Creating an inclusive child care workforce in Kansas

Amina Seck
July 25, 2019

Parents and early childhood educators are responsible for preparing children with knowledge, skills, and attitudes necessary to be successful in an increasingly diverse world. Creating an inclusive early childhood education experience and workforce is not just socially responsible, it is a necessity.

Children of color currently make up 34 percent of the Kansas population.[1]  Early childhood educators must reflect the demographic profile of the children they serve, not only so children can see adults that look like them, but so they can also see adults that don’t.  Early childhood providers, particularly those in leadership positions, do not reflect the demographic breakdown. People of color have roughly proportional representation in some early education roles. For example, people of color are roughly one-fifth (22 percent) of the Kansas adult population,[2] as well as roughly one-fifth of roles including center assistant director (20 percent), lead teacher (22 percent), and center assistant teacher (20 percent).

However, people of color are less likely to serve as family child care owners or operators (12 percent) or center directors (14 percent).[3]  And this doesn’t reflect the ongoing demographic shift, in which more than one-third (34 percent) of Kansas children are children of color. The disproportionate representation holds among racial and ethnic affiliations. For example, examining the Latinx population, members make up one in 10 (10 percent) of the Kansas adult population and one in five (19 percent) of Kansas children.[4] However, Latinx Kansans only make up a very small percentage of leadership roles in early childhood education, with less than 4 percent of those roles being filled by Latinx Kansans.[5]

The benefits children gain from teachers who share their race and/or ethnicity include reduced racial bias, early opportunities to interact with people from different backgrounds and an increased understanding that people of color can be role models to non-children of color.

Providers of color hold higher expectations for children of color. Their understanding of children of color make them less likely to misdiagnose them as students with special needs.[6] One study indicates that increasing providers of color is a good strategy to narrow the educational achievement gap.[7]  Children start to notice differences and evaluate others at the age of 3; therefore exposing them to people of different backgrounds, races, and ethnicities can decrease fear and harmful stereotypes.[8]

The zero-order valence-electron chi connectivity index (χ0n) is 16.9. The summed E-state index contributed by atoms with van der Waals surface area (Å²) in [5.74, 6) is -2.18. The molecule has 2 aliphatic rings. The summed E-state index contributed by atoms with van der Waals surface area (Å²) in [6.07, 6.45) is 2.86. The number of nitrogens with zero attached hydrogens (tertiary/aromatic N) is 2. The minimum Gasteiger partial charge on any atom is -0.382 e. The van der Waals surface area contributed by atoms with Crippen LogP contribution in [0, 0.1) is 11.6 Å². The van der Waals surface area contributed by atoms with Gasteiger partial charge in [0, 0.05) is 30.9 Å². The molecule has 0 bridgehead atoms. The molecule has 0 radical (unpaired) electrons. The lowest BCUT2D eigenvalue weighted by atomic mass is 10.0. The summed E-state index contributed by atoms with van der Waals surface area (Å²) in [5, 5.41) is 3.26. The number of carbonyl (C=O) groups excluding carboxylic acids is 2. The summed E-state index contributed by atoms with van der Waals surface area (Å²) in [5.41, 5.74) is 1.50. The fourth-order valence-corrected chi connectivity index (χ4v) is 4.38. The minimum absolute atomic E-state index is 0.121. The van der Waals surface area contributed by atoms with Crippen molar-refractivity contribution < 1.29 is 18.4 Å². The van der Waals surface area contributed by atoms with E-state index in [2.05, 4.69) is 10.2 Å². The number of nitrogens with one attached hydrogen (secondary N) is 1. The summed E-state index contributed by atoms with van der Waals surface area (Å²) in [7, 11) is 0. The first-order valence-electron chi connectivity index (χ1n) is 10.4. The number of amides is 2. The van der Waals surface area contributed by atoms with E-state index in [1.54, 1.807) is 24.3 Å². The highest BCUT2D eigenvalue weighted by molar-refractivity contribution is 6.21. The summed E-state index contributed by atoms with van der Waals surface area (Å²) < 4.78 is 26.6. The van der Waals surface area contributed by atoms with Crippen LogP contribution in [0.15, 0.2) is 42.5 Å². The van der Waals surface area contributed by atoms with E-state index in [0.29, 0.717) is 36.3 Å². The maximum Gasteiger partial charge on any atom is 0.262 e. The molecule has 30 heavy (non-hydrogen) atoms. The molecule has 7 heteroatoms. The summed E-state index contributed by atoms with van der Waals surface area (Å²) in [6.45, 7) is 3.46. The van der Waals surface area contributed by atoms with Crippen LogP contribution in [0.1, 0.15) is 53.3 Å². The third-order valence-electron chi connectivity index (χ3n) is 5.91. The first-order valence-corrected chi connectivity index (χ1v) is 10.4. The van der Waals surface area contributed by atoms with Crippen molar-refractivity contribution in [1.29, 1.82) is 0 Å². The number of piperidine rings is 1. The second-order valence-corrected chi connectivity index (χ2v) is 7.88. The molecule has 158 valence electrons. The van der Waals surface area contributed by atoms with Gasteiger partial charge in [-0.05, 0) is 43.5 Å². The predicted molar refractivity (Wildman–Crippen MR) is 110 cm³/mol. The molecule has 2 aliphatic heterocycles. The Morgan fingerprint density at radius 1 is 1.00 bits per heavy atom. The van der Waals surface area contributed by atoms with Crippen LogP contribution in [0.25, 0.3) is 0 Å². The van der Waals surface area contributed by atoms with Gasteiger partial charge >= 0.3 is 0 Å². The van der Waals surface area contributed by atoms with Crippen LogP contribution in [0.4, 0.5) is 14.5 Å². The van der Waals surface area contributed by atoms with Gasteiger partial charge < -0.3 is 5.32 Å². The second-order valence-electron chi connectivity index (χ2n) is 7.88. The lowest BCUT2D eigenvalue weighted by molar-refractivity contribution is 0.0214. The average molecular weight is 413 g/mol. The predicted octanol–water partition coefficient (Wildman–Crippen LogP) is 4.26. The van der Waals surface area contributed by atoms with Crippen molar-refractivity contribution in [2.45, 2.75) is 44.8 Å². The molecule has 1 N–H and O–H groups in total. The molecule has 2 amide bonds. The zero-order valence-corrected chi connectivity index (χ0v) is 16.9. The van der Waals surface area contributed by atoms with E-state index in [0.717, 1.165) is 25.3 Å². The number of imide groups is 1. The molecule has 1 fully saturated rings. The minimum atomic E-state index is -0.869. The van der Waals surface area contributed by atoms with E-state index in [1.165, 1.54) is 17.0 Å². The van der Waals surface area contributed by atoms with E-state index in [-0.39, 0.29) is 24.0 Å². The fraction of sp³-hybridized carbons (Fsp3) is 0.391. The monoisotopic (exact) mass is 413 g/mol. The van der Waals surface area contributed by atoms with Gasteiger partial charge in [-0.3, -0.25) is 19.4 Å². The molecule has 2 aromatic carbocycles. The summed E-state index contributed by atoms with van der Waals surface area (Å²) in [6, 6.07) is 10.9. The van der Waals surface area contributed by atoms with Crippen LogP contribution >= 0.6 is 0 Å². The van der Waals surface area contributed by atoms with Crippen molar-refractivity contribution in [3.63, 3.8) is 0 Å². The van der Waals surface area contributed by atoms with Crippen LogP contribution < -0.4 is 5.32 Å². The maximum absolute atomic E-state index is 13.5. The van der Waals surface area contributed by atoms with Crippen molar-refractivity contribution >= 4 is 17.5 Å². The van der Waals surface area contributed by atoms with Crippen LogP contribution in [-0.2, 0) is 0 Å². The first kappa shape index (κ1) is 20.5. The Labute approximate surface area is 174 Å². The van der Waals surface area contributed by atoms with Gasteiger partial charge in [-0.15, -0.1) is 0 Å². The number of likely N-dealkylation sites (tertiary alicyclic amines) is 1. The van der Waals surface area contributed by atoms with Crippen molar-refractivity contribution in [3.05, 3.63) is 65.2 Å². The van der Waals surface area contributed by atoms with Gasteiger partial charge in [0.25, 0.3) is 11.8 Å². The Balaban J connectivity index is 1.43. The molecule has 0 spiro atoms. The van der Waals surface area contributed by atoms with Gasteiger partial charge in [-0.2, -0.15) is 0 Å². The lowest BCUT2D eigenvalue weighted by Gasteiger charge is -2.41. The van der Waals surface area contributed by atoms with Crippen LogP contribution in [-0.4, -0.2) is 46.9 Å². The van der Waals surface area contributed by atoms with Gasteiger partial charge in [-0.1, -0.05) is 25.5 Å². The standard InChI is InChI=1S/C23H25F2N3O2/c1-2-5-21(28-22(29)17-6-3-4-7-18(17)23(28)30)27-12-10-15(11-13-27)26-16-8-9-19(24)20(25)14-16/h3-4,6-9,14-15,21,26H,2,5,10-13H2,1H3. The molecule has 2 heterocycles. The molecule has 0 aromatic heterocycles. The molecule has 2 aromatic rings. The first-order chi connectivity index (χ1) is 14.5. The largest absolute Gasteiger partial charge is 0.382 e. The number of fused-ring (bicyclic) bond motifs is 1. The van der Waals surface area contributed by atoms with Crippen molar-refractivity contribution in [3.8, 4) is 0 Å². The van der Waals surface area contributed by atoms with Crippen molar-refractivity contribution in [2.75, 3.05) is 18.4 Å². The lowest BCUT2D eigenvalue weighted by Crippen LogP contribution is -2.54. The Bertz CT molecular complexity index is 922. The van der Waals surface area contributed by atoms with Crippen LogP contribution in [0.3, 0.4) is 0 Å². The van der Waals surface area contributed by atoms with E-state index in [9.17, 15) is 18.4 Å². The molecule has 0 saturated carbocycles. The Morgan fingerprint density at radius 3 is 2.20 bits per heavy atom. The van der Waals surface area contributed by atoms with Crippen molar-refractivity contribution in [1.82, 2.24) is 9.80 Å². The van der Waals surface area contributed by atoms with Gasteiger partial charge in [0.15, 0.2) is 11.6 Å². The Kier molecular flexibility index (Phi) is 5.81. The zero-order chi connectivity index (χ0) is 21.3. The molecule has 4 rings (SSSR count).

To increase the number of early childhood educators of color, policymakers should address compensation, recruitment, and language barriers. To increase diversity in the early childhood workforce, policymakers need to address compensation for providers, recruitment for educators of color, and language barriers for potential providers. Early childhood educators often struggle financially. A study indicates between 2014 and 2016, 53 percent of early childhood providers nationwide enrolled at least one public assistance program.[9] While low pay is a problem for many early educators, it is especially problematic for black women. On average, black women in early education receive 84 cents to the dollar compared to their white counterparts.[10]  About 75 percent of providers of color struggle to pay their bills, and almost 50 percent do not have enough food for their families.[11] 

Federal funding from the Child Care and Development Block Grant (CCDBG) can be used to recruit people of color to become early childhood educators. Challenges to address include the cost of receiving higher education to advance in the early childhood education field,[12] as well as language barriers.